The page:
15.07.2019 change 15.07.2019
Karolina Duszczyk
Karolina Duszczyk

Scientists will refine and harness fly ash

Zeolite - a mineral that can be obtained from fly ash. Source: FNP Zeolite - a mineral that can be obtained from fly ash. Source: FNP

Fly ash generated during coal combustion harms people and the environment, also by intensifying the phenomenon of smog. Researchers from Kraków, Lublin and Warsaw want to process this waste into valuable functional materials, useful for the preservation of monuments, sewage treatment or soil fertilization.

The work is carried out by the FUNash consortium, in which scientists from the Lublin University of Technology, the AGH University of Science and Technology in Kraków and the University of Warsaw have joined forces. They received over PLN 21 million for the project from the Foundation for Polish Science as part of the TEAM-NET programme.

"We intend to use the resulting materials for the production of mineral-asphalt mixtures and self-healing concrete. A complete novelty will be the production technology of biocement used in the consolidation of sandy soils and revitalization of stone surface damage, including cultural monuments" - says Prof. Wojciech Franus from the Faculty of Civil Engineering and Architecture of the Lublin University of Technology, the leader of the FUNash project.

Researchers will develop technologies for many areas of the economy, including construction, agriculture or environmental engineering. They estimate that thanks to such a wide range of products and technologies, the utilisation of fly ash in Poland will increase by 3 to 5 percent.

This is important, they point out, because Polish power plants and combined heat and power plants generate about 4 million tonnes of fly ash every year. About 60 percent of this waste product is used in the production of concrete and cement, soil stabilization in road construction, as a backfilling material and for filling boreholes in mines.

"That does not change the fact that huge amounts of ash are still being stored and pollute the environment. Part of it, as a fine-grained material, is blown by the wind, which adds to the smog phenomenon. Landfills take up space that can be used for other purposes. On top of that, there are storage costs and environmental fees charged to producers. It is therefore more advantageous to utilise ashes than to store them" - says Prof. Franus.

Ashes from the energy industry can be used as a biocement for the preservation of monuments. New technologies will allow to prepare mineral substrates with specific physico-chemical properties. They will then be modified with appropriate bacteria, for example producing calcium carbonate. According to Prof. Franus, such microbiologically modified cement will be suitable for revitalization of cultural monuments. In order to be able to use biocement on a wider scale, first we need to develop efficient technologies for the synthesis of ash-based functional materials. This is the task of one of the teams from the Lublin University of Technology in the FUNash consortium. Another team from this university will create mineral-microbiological hybrids and test the possibilities of their use in construction.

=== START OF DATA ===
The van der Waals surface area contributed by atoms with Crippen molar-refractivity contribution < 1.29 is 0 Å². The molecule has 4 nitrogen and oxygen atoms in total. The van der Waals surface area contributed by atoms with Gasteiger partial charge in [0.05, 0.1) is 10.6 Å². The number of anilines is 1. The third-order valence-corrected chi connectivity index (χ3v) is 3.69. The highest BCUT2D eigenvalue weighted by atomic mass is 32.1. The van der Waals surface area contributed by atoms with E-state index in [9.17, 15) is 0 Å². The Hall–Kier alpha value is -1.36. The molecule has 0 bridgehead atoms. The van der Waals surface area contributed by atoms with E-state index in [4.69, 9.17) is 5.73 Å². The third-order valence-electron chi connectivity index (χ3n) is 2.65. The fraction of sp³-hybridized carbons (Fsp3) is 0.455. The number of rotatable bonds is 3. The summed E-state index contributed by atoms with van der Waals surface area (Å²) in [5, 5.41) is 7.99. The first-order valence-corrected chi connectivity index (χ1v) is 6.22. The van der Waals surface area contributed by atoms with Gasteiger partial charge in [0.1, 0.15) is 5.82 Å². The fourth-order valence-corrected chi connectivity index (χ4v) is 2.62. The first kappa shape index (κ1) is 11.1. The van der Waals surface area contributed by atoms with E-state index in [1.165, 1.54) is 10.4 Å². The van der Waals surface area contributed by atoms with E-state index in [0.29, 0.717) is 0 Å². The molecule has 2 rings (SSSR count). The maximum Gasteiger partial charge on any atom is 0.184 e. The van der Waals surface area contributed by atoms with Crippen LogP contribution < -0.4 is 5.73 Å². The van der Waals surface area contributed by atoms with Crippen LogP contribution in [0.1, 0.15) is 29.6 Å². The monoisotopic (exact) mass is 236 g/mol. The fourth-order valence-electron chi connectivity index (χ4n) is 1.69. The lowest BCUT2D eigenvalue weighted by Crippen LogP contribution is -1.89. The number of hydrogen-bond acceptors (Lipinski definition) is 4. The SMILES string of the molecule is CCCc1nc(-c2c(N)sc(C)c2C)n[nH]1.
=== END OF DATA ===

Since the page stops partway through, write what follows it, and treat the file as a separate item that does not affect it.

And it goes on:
WHAT HAS POLLUTED CAN NOW CLEAN

Another novel solution will be the conversion of ashes into sorbents intended for removing pollutants from waters, sewage and soils. They will remove metals, antibiotics, pesticides and herbicides from the environment. This is the task of a research group from the Faculty of Geology, Geophysics and Environmental Protection of the AGH University of Science and Technology.

The team from the Faculty of Biology of the University of Warsaw will also work on the elimination of pollution from the environment. Researchers will enrich materials obtained from ash with organic substances (for example whey or molasses), and then they will deposit bacteria that carry out the process of water, soil or air bioremediation.

"Thanks to this combination, the bacteria will be more stable and more efficient, and the biofiltration process will be more likely to succeed. Similar method will involve the application of denitrification bacteria deposited on functionalised materials from fly ash in sewage treatment plants" - says Prof. Wojciech Franus.

As part of the project, scientists will develop technology for the production of mineral-organic fertilizers with the addition of lignite, intended for dominant plant species in Europe. This stage of work will be carried out by researchers from the AGH University of Science and Technology.

Biologists from the University of Warsaw intend to use materials made of ashes as substrates for microorganisms that stimulate plant growth, accelerate the composting process or inhibit the development of plant pathogens. The latter application will allow for the natural elimination of phytopathogens, without the need to use environmentally harmful pesticides. Scientists have already managed to select and test strains of bacteria and fungi suitable for use in the proposed bio-fertilizers. Cryophilic strains can be used in our climate zone.

INTER-UNIT FEDERATION OF EXPERTS

Research work in the FUNash project will be carried out by six independent research teams. They will work closely together and exchange results, which, according to the project leader, may lead to the creation of non-obvious and unique technological solutions.

The federation of the Lublin University of Technology, the AGH University of Science and Technology in Kraków and the University of Warsaw will provide services, new technologies and products developed on the basis of fly ash. This portfolio will be offered to various branches of the economy.

"The advantage of the proposed solutions is their plasticity, which means that specific products can be easily modified or redesigned for specific industry needs" - concludes Prof. Wojciech Franus.

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